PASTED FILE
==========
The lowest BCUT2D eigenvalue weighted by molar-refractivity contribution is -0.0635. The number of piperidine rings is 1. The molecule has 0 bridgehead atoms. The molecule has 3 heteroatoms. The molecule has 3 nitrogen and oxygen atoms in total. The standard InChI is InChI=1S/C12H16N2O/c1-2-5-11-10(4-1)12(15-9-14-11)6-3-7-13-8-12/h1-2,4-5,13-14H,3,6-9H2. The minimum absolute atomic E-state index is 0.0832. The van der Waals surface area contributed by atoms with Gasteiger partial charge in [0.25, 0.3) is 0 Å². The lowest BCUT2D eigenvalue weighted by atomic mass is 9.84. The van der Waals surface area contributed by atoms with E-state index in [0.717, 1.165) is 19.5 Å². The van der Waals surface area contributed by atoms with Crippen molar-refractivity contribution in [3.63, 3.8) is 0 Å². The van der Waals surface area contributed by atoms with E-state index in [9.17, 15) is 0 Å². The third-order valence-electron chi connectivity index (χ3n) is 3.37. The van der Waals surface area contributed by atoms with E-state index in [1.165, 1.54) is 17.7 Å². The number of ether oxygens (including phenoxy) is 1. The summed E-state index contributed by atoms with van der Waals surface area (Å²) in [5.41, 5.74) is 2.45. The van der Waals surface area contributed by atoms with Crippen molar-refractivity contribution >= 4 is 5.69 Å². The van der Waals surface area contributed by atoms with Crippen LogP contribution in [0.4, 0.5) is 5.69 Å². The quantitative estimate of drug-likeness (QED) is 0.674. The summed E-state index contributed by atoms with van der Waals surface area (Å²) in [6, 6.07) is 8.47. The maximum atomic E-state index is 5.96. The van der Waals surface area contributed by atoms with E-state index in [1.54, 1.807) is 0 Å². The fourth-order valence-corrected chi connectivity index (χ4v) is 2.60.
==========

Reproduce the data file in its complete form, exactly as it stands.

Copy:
The lowest BCUT2D eigenvalue weighted by molar-refractivity contribution is -0.0635. The number of piperidine rings is 1. The molecule has 0 bridgehead atoms. The molecule has 3 heteroatoms. The molecule has 3 nitrogen and oxygen atoms in total. The standard InChI is InChI=1S/C12H16N2O/c1-2-5-11-10(4-1)12(15-9-14-11)6-3-7-13-8-12/h1-2,4-5,13-14H,3,6-9H2. The minimum absolute atomic E-state index is 0.0832. The van der Waals surface area contributed by atoms with Gasteiger partial charge in [0.25, 0.3) is 0 Å². The lowest BCUT2D eigenvalue weighted by atomic mass is 9.84. The van der Waals surface area contributed by atoms with E-state index in [0.717, 1.165) is 19.5 Å². The van der Waals surface area contributed by atoms with Crippen molar-refractivity contribution in [3.63, 3.8) is 0 Å². The van der Waals surface area contributed by atoms with E-state index in [9.17, 15) is 0 Å². The third-order valence-electron chi connectivity index (χ3n) is 3.37. The van der Waals surface area contributed by atoms with E-state index in [1.165, 1.54) is 17.7 Å². The number of ether oxygens (including phenoxy) is 1. The summed E-state index contributed by atoms with van der Waals surface area (Å²) in [5.41, 5.74) is 2.45. The van der Waals surface area contributed by atoms with Crippen molar-refractivity contribution >= 4 is 5.69 Å². The van der Waals surface area contributed by atoms with Crippen LogP contribution in [0.4, 0.5) is 5.69 Å². The quantitative estimate of drug-likeness (QED) is 0.674. The summed E-state index contributed by atoms with van der Waals surface area (Å²) in [6, 6.07) is 8.47. The maximum atomic E-state index is 5.96. The van der Waals surface area contributed by atoms with E-state index in [1.54, 1.807) is 0 Å². The fourth-order valence-corrected chi connectivity index (χ4v) is 2.60.